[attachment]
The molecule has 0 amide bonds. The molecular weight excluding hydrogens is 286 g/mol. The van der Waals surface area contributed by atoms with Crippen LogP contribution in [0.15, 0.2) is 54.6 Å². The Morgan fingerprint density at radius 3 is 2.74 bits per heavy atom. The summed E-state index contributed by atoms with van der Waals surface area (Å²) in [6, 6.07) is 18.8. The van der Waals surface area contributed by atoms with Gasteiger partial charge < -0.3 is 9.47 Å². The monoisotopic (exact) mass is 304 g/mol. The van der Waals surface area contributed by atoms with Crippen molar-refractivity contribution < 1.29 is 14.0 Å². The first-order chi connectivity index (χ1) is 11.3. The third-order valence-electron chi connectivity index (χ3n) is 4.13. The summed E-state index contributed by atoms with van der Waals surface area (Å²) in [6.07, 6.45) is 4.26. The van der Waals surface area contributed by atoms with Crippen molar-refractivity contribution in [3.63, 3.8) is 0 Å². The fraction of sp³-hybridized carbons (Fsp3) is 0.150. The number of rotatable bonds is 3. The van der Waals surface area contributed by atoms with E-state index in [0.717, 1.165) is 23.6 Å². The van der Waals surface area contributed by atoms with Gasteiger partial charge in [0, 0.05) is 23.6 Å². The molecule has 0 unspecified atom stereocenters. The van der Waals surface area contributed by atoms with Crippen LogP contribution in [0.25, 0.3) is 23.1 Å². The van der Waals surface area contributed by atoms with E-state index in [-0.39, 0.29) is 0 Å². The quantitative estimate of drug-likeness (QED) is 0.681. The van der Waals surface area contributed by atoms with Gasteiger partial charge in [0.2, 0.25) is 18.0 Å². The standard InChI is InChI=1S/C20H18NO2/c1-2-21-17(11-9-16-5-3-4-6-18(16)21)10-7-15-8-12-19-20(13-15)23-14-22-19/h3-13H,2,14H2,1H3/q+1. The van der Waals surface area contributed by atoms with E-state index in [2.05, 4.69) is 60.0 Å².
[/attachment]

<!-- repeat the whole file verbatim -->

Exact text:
The molecule has 0 amide bonds. The molecular weight excluding hydrogens is 286 g/mol. The van der Waals surface area contributed by atoms with Crippen LogP contribution in [0.15, 0.2) is 54.6 Å². The Morgan fingerprint density at radius 3 is 2.74 bits per heavy atom. The summed E-state index contributed by atoms with van der Waals surface area (Å²) in [6, 6.07) is 18.8. The van der Waals surface area contributed by atoms with Gasteiger partial charge < -0.3 is 9.47 Å². The monoisotopic (exact) mass is 304 g/mol. The van der Waals surface area contributed by atoms with Crippen molar-refractivity contribution < 1.29 is 14.0 Å². The first-order chi connectivity index (χ1) is 11.3. The third-order valence-electron chi connectivity index (χ3n) is 4.13. The summed E-state index contributed by atoms with van der Waals surface area (Å²) in [6.07, 6.45) is 4.26. The van der Waals surface area contributed by atoms with Crippen molar-refractivity contribution in [3.63, 3.8) is 0 Å². The fraction of sp³-hybridized carbons (Fsp3) is 0.150. The number of rotatable bonds is 3. The van der Waals surface area contributed by atoms with E-state index in [0.717, 1.165) is 23.6 Å². The van der Waals surface area contributed by atoms with Gasteiger partial charge in [0, 0.05) is 23.6 Å². The molecule has 0 unspecified atom stereocenters. The van der Waals surface area contributed by atoms with Crippen LogP contribution in [0.25, 0.3) is 23.1 Å². The van der Waals surface area contributed by atoms with E-state index in [-0.39, 0.29) is 0 Å². The quantitative estimate of drug-likeness (QED) is 0.681. The van der Waals surface area contributed by atoms with Gasteiger partial charge in [0.2, 0.25) is 18.0 Å². The standard InChI is InChI=1S/C20H18NO2/c1-2-21-17(11-9-16-5-3-4-6-18(16)21)10-7-15-8-12-19-20(13-15)23-14-22-19/h3-13H,2,14H2,1H3/q+1. The van der Waals surface area contributed by atoms with E-state index in [2.05, 4.69) is 60.0 Å².